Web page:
Riders on the storms: ASU-led monsoon research could advance weather forecasting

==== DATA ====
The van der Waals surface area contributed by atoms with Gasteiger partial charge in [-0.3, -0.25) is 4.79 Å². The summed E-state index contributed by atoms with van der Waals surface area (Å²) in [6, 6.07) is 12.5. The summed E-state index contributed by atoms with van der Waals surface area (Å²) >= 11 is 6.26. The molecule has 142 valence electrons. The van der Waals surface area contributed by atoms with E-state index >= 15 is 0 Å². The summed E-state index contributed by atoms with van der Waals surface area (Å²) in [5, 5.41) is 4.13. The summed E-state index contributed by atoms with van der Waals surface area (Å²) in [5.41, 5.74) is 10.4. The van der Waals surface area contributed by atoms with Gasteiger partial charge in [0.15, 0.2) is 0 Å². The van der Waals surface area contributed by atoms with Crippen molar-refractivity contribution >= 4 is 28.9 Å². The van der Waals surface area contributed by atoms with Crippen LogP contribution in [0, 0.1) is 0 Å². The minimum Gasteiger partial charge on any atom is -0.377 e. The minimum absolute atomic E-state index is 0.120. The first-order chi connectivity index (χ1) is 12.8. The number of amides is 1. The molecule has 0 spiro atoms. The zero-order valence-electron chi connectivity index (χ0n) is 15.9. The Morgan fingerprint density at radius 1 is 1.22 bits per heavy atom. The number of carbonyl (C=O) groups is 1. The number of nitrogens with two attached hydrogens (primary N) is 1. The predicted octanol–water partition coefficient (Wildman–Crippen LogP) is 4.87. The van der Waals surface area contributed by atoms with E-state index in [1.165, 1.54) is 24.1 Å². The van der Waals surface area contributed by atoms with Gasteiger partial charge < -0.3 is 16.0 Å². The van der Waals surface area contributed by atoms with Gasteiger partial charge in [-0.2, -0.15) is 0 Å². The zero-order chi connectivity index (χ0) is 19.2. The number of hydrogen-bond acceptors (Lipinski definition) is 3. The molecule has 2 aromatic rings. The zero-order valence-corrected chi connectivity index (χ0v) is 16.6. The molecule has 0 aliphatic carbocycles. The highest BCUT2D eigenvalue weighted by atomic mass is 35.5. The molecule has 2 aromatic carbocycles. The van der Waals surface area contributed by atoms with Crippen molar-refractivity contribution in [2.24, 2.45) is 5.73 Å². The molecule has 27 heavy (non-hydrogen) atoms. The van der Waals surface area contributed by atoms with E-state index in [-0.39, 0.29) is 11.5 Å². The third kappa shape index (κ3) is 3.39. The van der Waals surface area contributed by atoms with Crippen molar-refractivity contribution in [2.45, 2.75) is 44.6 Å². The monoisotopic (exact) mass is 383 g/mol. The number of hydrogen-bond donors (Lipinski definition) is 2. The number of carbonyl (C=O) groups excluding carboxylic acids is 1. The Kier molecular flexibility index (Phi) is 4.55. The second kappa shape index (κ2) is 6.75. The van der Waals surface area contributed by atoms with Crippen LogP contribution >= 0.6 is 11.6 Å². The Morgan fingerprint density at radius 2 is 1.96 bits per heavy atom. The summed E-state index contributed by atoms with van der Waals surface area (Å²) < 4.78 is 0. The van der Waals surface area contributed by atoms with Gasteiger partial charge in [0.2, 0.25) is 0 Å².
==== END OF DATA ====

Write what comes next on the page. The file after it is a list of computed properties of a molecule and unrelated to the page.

<p>Ten weather stations strategically placed around the Santa Catalina Mountains near Tucson are continuously taking measurements of surface weather conditions. In addition, five digital cameras are unflinchingly recording clouds as they form, collapse and reform each day.</p><separator></separator><p>When conditions are right for spawning storms, a flight crew scrambles to its heavily equipped King Air airplane to head to where the action is, and two teams of researchers prepare sounding balloons for launching into the atmosphere.</p><separator></separator><p>These are the machinations of a team of researchers who are studying the monsoonal flows over southern Arizona in the greatest detail ever. The team of about 20 researchers, led by ASU meteorologists, began their full operations July 18.</p><separator></separator><p>The team members are armed with an armada of instruments seeking details on the genesis of monsoon thunderstorms.</p><separator></separator><p>Joe Zehnder, a meteorologist and a professor in ASU's School of Geographical Sciences and the Global Institute of Sustainability, is the leader of the group. Zehnder's goal is to learn as much as he possibly can about cloud formation above the Santa Catalina Mountains long before they grow large enough to spawn a thunderstorm. He says this work will lead to more precise predictions of storms and storm paths.</p><separator></separator><p>“We are using the Catalinas as a natural cloud laboratory,” Zehnder says. “Cloud formation over the mountain peaks is quite regular, and we are exploiting that regularity to look at very early stages of cloud development.”</p><separator></separator><p>The CuPIDO (Cumulus, Photogrammetric In-Situ and Doppler Observations) project will probe, test and measure a myriad of the variables – visible and invisible – that primes the engine that drives thunderstorms. It is the most exhaustive project of its type, and it focuses on the very first stages of thunderstorm development.</p><separator></separator><p>“We are sampling the environment before clouds form, and monitoring their growth and the way they modify their environment,” Zehnder says. “The data we collect will increase our understanding of the onset and development of summer monsoon storms in Arizona . This information will help weather forecasters improve short-term forecast models as well as longer-range climate models.”</p><separator></separator><p>A key component is the five digital cameras that are stationed at various points around the Catalinas. These cameras will record cloud formation and thunderstorm development through the end of this month.</p><separator></separator><p>“What we have is a way of looking at the clouds in great detail over long periods of time, and in a large number of cases,” Zehnder says. “We are using the airplane, weather stations and balloon data to help fill in the gaps.”</p><separator></separator><p>The 10 surface weather stations are located at the base of the Santa Catalina Mountains. Four of the stations are equipped with additional sensors to monitor surface heat and moisture transport, as well as meteorological conditions. Surface stations located around the base of the mountains measure the upslope transport of warm and moist air, and the University of Arizona 's 30-meter tower located at the top of Mount Bigelow monitors conditions at the top of the mountains.</p><separator></separator><p>Changes to moisture and temperature above the mountains will be monitored via two mobile, balloon-based sounding systems. These systems will use instrument packages that measure temperature and moisture content and are tracked via global positioning systems.</p><separator></separator><p><strong>Boxing the clouds </strong></p><separator></separator><p>On mornings when the conditions look right for thunderstorm development, four team members board the King Air (owned and operated by the University of Wyoming) looking for cloud development. At the appropriate area, the pilot will fly a “boxing” maneuver, squaring off an area of clouds as the team constantly monitors the conditions present in and around them. They even fly through cloud areas to obtain “in-situ” measurements.</p><separator></separator><p>“There is a jolt when we penetrate into the clouds,” says Larry Oolman, a senior research scientist in the department of atmospheric sciences at the University of Wyoming .</p><separator></separator><p>Oolman, who has been flying in and through storms for 15 years now, helps tend to the instruments on board.</p><separator></separator><p>Instruments aboard the airplane provide details on the conditions above the mountains, as well as internal structure of the clouds. They use a 95 GHz (W-band) Wyoming Cloud Radar, which is capable of 30-meter resolution to reveal details of circulations within the surrounding clouds. The King Air also includes laser optical probes extruding from its wingtips, as well as very short (3 mm) wavelength radar.</p><separator></separator><p>“The limiting factor to the instruments on board, are space, weight and power,” Oolman says. “If we could fit more on there, we would.”</p><separator></separator><p>The plane is packed with instruments, leaving barely enough room for a pilot, two scientists and a graduate student. Oolman says the airplane can fly in the clouds for up to four hours, capturing huge amounts of data on the conditions that spawn and nurture storm development.</p><separator></separator><p>As the leader of the project, Zehnder manages the various pieces of the project from a control room on the University of Arizona 's campus in Tucson . He watches what is recorded remotely from the digital cameras and sees the flow of collected data as it streams into the database. All of the members of the team are linked through Internet connections and satellite communications.</p><separator></separator><p><strong>Making sense of data </strong></p><separator></separator><p>Working with Zehnder is Anshuman Razdan, director of the Imaging and 3D Data Exploitation and Analysis Lab (I3DEA), which is devoted to three-dimensional data and computer imaging.</p><separator></separator><table border="0" cellpadding="5" width="102" align="right"><tbody><tr valign="top"><td width="205" valign="top"><p>&#160;</p><separator></separator></td></tr></tbody></table><p>Razdan also is an associate professor in the Division of Computing Studies at ASU's Polytechnic campus, and it is his job to make sense of the vast amounts of data streaming in to Zehnder's computers, especially the visual data from the five digital cameras.</p><separator></separator><p>“We take images from multiple angles over very large distances and try to combine them into a single three-dimensional image,” Razdan says. “Clouds are dynamic, constantly changing and somewhat amorphous in terms of hard features. It is incredibly challenging, given all of the variables involved. We'll feed all of this data into an algorithm, which computes cloud depth information (vertical and horizontal is provided by the images) and results mathematically. From that, we build up a 3-D model and give it to Joe to determine when clouds well up, how much volume, etc.”</p><separator></separator><p>Models are the key to this research, Zehnder says.</p><separator></separator><p>“If you are going to do storm forecasts, you have to get the location correct and the timing correct,” he explains. “You have to get the details correct. Right now, models use assumptions about the rate clouds use energy, and we have less understanding of how the clouds initially work. We have the chance to study that initial stage of cloud development in great detail.”</p><separator></separator><p>Data collection for the CuPIDO project will run through the end this month, though the intensive operational period with the use of the King Air and the sounding balloons lasts through Aug. 17.</p><separator></separator><p>The team includes researchers from ASU, the University of Wyoming, the U.S. National Center for Atmospheric Research, the University of Arizona, the University of Miami and the University of Alabama-Huntsville. It is a $1.3 million project funded through the U.S. National Science Foundation.</p><separator></separator><!-- InstanceEndEditable --></p>